COMMENTARY : Turin Wants to Keep English Team--and Fans--Out of Town
Five years later, the specter of death at a soccer game still haunts the people of Turin.
Mayor Magnani Noya, recalling the Italians killed in riots led by English troublemakers at the European Cup of Champions match in 1985, doesn’t want England’s national team in his city. If England beats Cameroon on Sunday, that’s exactly where it is headed.
“The actions of the hooligans in recent days are testimony to the dangers connected to their presence in Turin,” Noya said, referring to confrontations this week in the coastal resort of Rimini between English fans and Italians, then police. A total of 246 Britons were expelled from Italy after the unrest.
Foremost in his mind, though, was the incident at Heysel Stadium in Brussels in 1985. The game matched Liverpool against Juventus, which is based in Turin. During the rioting, 39 fans, mostly Italians, were killed.
English clubs have been barred from European club competitions ever since.
“As mayor of Turin, I officially ask FIFA to invert the venues of the two semifinals,” Noya said. “Not so much because Turin is unprepared, but because the memory of the Heysel tragedy that hit our city could aggravate the danger of the hooligans sparking a counter-reaction.”
FIFA spokesman Guido Tognoni said the world soccer federation would make no decision until after the quarterfinals. If England loses to Cameroon, the point becomes moot.
“There has been no official request yet and FIFA first has to see who qualifies for the semifinals,” Tognoni said. “No decision will be taken before the matches. . . . So far, the English crowd has been under control.”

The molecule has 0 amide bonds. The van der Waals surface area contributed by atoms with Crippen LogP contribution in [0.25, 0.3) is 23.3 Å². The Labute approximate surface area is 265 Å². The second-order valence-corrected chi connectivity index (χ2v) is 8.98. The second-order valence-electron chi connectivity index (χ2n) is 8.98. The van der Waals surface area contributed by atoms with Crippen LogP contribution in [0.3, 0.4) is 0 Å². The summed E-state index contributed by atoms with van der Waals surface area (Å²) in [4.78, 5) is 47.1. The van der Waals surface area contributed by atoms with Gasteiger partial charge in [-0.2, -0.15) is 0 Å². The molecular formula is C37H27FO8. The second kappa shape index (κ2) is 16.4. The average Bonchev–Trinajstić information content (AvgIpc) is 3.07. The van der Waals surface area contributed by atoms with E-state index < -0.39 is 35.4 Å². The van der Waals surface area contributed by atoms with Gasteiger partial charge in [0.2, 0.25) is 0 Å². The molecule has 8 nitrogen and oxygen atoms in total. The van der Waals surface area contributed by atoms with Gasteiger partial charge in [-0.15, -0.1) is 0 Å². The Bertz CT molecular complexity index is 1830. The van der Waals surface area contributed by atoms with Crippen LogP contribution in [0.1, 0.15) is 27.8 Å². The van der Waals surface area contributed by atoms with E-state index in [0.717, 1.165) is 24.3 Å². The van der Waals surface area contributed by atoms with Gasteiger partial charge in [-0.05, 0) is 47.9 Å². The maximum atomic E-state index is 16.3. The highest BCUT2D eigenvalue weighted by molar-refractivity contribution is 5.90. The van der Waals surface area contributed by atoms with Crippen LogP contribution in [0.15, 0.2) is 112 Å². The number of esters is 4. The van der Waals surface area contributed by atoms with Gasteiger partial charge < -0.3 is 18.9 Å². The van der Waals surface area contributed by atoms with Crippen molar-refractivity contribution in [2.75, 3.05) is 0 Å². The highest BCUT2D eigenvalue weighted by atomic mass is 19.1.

At games, yes. Before them, not entirely. The incident at Rimini was the worst, but there was trouble between English rowdies and locals, then police, on the island of Sardinia in the opening round.
The two semifinal matches will be played at Naples on July 3 and Turin on July 4. As it stands now, the winners of the England-Cameroon and West Germany-Czechoslovakia quarterfinals will play at Turin; the winners of Italy-Ireland and Argentina-Yugoslavia will play at Naples.
Graham Newsom, spokesman for British Minister for Sport Colin Moynihan, said today that British officials don’t believe the Turin mayor’s proposal is necessary.
“We have every confidence in the authorities in Turin to police the game effectively, as their counterparts have done in Cagliari and Bologna,” Newsom said.
England appears to have an edge in its game because four Cameroon starters will be serving one-game suspensions. Cameroon will be without defenders Victor N’dip and Jules Onana and midfielders Andre Kana Biyik and Emile Mbouh.
“We will adjust,” Cameroon captain Stephen Tataw said.
Cameroon’s surprise scoring star, 38-year-old Roger Milla, is sore after a fall during practice. But he said he will be ready Sunday.
England also has had some health problems. Aside from captain Bryan Robson, who went home with a foot problem, defender Des Walker and forward John Barnes are hurting.